The Cedar Eater shreds any material into a variety of textures, from coarse to fine interlocking as it falls. The mulch left behind will hold soil in place during heavy rains preventing soil erosion and creates ground cover that can be driven on by trucks and various other types of equipment. The mulch also acts as an insulator keeping soils cooler during the heat of the summer and warmer during the winter. As the mulch ages it breaks down adding beneficial nutrients to the soil that will promote healthy native grass growth even during extensive droughts.
There are many benefits that come from the mulch left behind by one of our Cedar Eater machines. Cedar mulch is acidic and it contains elements that aid in the breakdown of alkaline based limestone that is prevalent in the Texas Hill Country along the Edwards Plateau. As the mulch decomposes into compost, nutrients are made available via micro organisms living under the mulch.
This process eventually creates more topsoil on your property ensuring that your family will be able to enjoy it for the generations to come.
To learn more about this we suggest visiting Malcolm Beck’s website listed below.
Link to Malcolm Beck: www.malcolmbeck.com/articles/Cedar.htm
Mulch is beneficial for oaks.
When working in heavy oak motts the mulch serves as a hardwood tree care staple aiding in the retention of moisture and keeping the root systems cool in the summer and warm in the winter. It has been said that mulch reduces water evaporation by 25 to 50% allowing nearby oaks to continue getting moisture during extensive droughts.
Cedar mulch is a natural insect repellant.
The acidic nature of cedar mulch serves as a natural deterrent to various types of insects like slugs, snails, and moths. This is typically why you see cedar mulch used heavily in landscaping. The mulch left behind by our machines can also be beneficial to the animals on your property as oil from the cedar mulch repels fleas, ticks, and other biting insects. This is why you will often find your animals bedding down in the areas where we have mulched.
Will grass grow through the mulch?
To answer the question, YES grass does grow through the mulch. In fact, the mulch actually promotes grass growth with its ability to retain moisture. The key is that mulch must be between 1 to 3 inches thick. If the density of the mulch exceeds this then it can take a great deal of time for it to break down enough to allow the native grasses to overtake it.
You can speed up the process by broadcasting native grass seed over the mulch. However this typically won’t work without rain. We suggest letting the area “rest” meaning no grazing for a year after we have performed our mulching service. This gives your native grass seeds that are currently on your property a chance to settle in and thrive in their new recovering environment.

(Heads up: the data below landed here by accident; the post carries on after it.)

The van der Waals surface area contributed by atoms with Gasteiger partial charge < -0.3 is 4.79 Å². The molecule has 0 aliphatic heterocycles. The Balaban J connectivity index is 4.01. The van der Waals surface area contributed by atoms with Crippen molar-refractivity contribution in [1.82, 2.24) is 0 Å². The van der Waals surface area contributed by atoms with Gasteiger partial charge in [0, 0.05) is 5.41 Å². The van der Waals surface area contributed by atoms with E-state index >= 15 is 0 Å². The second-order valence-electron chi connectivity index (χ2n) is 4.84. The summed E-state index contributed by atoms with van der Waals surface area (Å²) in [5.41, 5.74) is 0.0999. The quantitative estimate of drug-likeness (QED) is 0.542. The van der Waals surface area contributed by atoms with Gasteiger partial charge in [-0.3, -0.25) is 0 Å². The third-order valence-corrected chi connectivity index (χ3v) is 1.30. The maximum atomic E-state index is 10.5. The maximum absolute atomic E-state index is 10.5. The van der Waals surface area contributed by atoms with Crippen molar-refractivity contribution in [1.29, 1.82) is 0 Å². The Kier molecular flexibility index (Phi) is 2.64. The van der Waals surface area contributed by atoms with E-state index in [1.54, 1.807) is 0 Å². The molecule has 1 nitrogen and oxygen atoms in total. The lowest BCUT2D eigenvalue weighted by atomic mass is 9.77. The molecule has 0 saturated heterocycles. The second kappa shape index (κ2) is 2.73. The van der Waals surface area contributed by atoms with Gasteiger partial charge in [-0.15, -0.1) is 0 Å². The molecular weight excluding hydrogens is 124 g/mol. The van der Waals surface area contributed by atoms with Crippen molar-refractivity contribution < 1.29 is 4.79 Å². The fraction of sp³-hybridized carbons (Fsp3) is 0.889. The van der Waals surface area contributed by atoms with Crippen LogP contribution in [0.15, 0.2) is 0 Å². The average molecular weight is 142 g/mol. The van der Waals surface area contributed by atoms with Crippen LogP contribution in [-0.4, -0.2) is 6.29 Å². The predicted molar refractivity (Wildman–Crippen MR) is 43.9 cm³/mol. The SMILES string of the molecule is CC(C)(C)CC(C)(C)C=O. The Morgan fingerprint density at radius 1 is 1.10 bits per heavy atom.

We also know that not everyone can let their property rest therefore we performed a photo log taken from the same property over a 4 year time span. This property was a total of 1200 acres that was grazed moderately with 20 to 30 head of cattle and a few horses. The photos show the progression of grass growth from day 1 to year 4 after an area had been mulched.
Rainfall also aids in the recovery of grass, you can see immediate results with grass recovery even with a little amount of rain. During our drought years we often noticed that the areas with greenest grass on the property were located in the areas with mulch on the ground. Due to the extraordinary ability of mulch retaining what little moisture we were getting.
Just to give you an idea of what a little bit of rain can do. This photo was taken 1 month after we had mulched an area and we had received nearly 4 to 5 inches of rain during that same month. The mulch in this area varied between 1.5 an 3 inches thick.
In areas that do not already have an abundance of native grasses then it may require some additional native grass seeding in order to get native grasses established again. This is mainly located in areas that have been heavily overgrazed or in areas of bare caleche ground with no topsoil.
We do not provide seeding services mainly because we feel that weather should be conducive for seeding. In many cases especially during the drought years it has been hard to time the broadcasting of native grass seed to ensure that it will take hold. The landowner will have a better handle of when conditions are right for their property and may have a better success rate then we can provide.